Unlike the 1998 revival of this classic monster (which I still enjoy a great deal, so sue me) there is no tongue firmly planted in any cheek. There is a lot to like about this latest resurrection, but there is also a lot to dislike (as there was with the Emmerich version 16 years ago).
The F/X and the lizard are really very engaging and fun to watch. I did see it in IMAX 3D, but can’t say I think that it added a huge amount to my experience. Certainly the chest-vibrating sound did. The pit-bullish face of our titular beast is both expressive and scary looking, adding an element that has been missing from previous versions. Basically, there is a lot of eye candy. Sadly, like just about every monster movie of its kind, the monsters do seem to grow and shrink to fit the need of the composition desired. At one point Godzilla towers over a bridge while standing in water (putting him at over 1000 ft tall, I checked) but at other times seems no more than half that height, as compared to buildings around him. It is a minor point in this particular genre, but one that was noticeable.
The story itself is full of logic holes the size of those in Star Trek Into Darkness or even the better parallel, but more fun, Pacific Rim, which didn’t take itself seriously and so you could ignore the silliness most of the time. With a story conceived by Callaham (all of The Expendables films) and written by newcomer Borenstein (Seventh Son), the short-cuts and assumptions aren’t surprising, but they were disappointing. If you’re going to write a serious Godzilla flick about family and the balance of nature, we need all the emotional connection we can get. And we didn’t… well, I didn’t anyway, despite some solid thematic construction throughout.
Taylor-Johnson (Kick-Ass 2) and Olsen (Martha Marcy May Marlene) make a good couple. Their plight becomes the thread of the plot, but we don’t really have enough time to care about them together before they are separated. Cranston (Breaking Bad) gives a great broken father-figure opposite Binoche (Chocolat), but again, we don’t get to make the connections we need to really care about his struggles. The relationships are all inferred and implied, but they are never really built and so the film goes flat between the big fights.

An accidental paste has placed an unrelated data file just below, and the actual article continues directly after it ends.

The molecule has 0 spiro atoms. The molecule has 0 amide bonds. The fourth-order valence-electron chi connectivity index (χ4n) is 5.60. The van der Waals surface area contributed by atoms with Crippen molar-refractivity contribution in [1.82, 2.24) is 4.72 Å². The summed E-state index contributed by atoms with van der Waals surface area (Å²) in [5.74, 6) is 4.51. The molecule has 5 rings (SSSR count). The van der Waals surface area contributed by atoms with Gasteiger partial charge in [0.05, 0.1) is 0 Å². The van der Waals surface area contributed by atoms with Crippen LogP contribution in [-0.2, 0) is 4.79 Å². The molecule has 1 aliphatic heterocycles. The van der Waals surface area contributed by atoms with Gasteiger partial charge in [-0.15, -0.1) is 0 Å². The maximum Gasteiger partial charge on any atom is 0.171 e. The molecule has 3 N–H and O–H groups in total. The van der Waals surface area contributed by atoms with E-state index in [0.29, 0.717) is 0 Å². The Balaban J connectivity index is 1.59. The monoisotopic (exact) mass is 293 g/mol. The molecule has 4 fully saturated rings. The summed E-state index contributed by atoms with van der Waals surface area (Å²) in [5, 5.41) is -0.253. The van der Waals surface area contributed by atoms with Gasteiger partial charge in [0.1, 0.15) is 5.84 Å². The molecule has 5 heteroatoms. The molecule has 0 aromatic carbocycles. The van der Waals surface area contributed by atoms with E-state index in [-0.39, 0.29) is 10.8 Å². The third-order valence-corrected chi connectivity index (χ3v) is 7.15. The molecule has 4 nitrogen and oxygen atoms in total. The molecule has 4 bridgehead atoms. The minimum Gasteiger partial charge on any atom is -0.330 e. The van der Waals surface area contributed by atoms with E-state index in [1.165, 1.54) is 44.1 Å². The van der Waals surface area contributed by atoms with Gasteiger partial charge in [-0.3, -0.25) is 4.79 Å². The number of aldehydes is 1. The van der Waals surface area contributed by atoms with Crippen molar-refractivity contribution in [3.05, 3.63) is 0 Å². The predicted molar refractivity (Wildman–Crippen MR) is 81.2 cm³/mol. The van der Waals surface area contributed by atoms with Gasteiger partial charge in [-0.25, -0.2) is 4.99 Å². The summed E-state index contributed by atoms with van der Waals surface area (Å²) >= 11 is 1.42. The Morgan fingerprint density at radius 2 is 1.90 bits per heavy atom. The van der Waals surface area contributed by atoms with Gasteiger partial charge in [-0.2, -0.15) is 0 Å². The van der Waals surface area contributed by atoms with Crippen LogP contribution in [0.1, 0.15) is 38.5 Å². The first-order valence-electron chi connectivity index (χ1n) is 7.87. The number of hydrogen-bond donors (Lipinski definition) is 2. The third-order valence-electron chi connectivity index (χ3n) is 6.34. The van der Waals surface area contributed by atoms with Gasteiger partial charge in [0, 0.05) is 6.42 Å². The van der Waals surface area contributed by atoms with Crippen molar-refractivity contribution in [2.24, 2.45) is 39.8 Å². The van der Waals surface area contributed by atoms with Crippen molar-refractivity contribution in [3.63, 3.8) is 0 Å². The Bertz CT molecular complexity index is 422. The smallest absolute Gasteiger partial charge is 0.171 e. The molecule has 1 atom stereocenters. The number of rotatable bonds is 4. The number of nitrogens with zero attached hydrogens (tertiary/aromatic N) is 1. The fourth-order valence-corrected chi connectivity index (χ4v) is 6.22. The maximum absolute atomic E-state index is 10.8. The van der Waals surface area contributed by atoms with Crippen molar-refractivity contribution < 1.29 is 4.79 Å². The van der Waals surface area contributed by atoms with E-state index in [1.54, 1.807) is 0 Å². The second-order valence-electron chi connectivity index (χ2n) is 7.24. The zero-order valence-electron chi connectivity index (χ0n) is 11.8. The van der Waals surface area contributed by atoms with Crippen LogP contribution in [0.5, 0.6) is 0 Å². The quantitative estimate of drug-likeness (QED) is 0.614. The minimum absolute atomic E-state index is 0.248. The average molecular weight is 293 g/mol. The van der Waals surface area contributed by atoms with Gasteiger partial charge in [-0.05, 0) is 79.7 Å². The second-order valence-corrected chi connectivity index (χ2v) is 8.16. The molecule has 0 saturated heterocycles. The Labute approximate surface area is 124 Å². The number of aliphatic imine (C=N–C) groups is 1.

But, ultimately, I think the film suffers most from the same problem that Spider-Man 3 had: too many enemies. It really would have been better with a simpler storyline. You never really got to worry about any one issue because so many were going on. The story became a diffuse mass of challenges rather than a strong central plot with focus. It was more a problem of balance than it was the plotting, which was surprising given Edward’s previous Monsters, which was a wonderfully subtle balance of these kinds of issues.
Is the film fun? Yes. Do you need to see it on the large screen? Yes. Is it the revival we all hoped for? Sorry, no, but we’re getting closer. It certainly captured a lot of the original sensibility of Gojira, which I greatly credit it for. And it really tried to build a story rather than just give weak excuses for cities to get destroyed. Now if we can get a film that hits the right balance, and better story focus, we’ll be there.